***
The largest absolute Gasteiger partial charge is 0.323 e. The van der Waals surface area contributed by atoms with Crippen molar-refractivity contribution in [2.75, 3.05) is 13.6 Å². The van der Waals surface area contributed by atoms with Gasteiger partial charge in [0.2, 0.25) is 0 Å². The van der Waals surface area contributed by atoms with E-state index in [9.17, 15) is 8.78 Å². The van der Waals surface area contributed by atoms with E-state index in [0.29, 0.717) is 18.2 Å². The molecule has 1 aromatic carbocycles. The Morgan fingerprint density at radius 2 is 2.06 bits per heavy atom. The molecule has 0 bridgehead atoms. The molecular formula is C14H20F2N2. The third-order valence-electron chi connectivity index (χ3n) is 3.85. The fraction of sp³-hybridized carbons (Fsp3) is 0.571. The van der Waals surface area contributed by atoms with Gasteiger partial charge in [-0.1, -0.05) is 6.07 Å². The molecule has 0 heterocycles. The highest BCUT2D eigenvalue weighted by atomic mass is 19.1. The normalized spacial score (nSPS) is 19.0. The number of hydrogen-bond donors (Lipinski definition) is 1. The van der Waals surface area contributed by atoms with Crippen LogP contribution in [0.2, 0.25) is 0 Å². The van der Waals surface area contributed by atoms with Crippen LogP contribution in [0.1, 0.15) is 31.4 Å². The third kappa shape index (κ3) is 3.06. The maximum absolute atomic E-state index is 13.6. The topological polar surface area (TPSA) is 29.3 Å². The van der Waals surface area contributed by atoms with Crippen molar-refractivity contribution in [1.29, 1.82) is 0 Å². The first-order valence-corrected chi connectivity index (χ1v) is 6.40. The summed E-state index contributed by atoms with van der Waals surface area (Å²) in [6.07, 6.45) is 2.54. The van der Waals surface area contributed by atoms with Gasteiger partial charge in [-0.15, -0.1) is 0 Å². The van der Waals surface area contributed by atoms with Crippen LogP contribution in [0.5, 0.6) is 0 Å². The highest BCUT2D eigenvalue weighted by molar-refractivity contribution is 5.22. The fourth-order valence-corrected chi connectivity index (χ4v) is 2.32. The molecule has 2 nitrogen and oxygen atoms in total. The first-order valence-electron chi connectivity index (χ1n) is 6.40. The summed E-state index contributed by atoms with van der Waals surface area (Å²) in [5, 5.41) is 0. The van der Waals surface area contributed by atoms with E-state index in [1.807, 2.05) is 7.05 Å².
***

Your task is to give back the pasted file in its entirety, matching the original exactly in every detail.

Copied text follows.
The largest absolute Gasteiger partial charge is 0.323 e. The van der Waals surface area contributed by atoms with Crippen molar-refractivity contribution in [2.75, 3.05) is 13.6 Å². The van der Waals surface area contributed by atoms with Gasteiger partial charge in [0.2, 0.25) is 0 Å². The van der Waals surface area contributed by atoms with E-state index in [9.17, 15) is 8.78 Å². The van der Waals surface area contributed by atoms with E-state index in [0.29, 0.717) is 18.2 Å². The molecule has 1 aromatic carbocycles. The Morgan fingerprint density at radius 2 is 2.06 bits per heavy atom. The molecule has 0 bridgehead atoms. The molecular formula is C14H20F2N2. The third-order valence-electron chi connectivity index (χ3n) is 3.85. The fraction of sp³-hybridized carbons (Fsp3) is 0.571. The van der Waals surface area contributed by atoms with Gasteiger partial charge in [-0.1, -0.05) is 6.07 Å². The molecule has 0 heterocycles. The highest BCUT2D eigenvalue weighted by atomic mass is 19.1. The normalized spacial score (nSPS) is 19.0. The number of hydrogen-bond donors (Lipinski definition) is 1. The van der Waals surface area contributed by atoms with Crippen LogP contribution in [0.2, 0.25) is 0 Å². The van der Waals surface area contributed by atoms with Crippen LogP contribution in [0.1, 0.15) is 31.4 Å². The third kappa shape index (κ3) is 3.06. The maximum absolute atomic E-state index is 13.6. The topological polar surface area (TPSA) is 29.3 Å². The van der Waals surface area contributed by atoms with Crippen molar-refractivity contribution in [1.29, 1.82) is 0 Å². The first-order valence-corrected chi connectivity index (χ1v) is 6.40. The summed E-state index contributed by atoms with van der Waals surface area (Å²) in [6.07, 6.45) is 2.54. The van der Waals surface area contributed by atoms with Gasteiger partial charge in [-0.15, -0.1) is 0 Å². The van der Waals surface area contributed by atoms with Crippen LogP contribution in [0.5, 0.6) is 0 Å². The highest BCUT2D eigenvalue weighted by molar-refractivity contribution is 5.22. The fourth-order valence-corrected chi connectivity index (χ4v) is 2.32. The molecule has 2 nitrogen and oxygen atoms in total. The first-order valence-electron chi connectivity index (χ1n) is 6.40. The summed E-state index contributed by atoms with van der Waals surface area (Å²) in [5, 5.41) is 0. The van der Waals surface area contributed by atoms with E-state index in [1.807, 2.05) is 7.05 Å².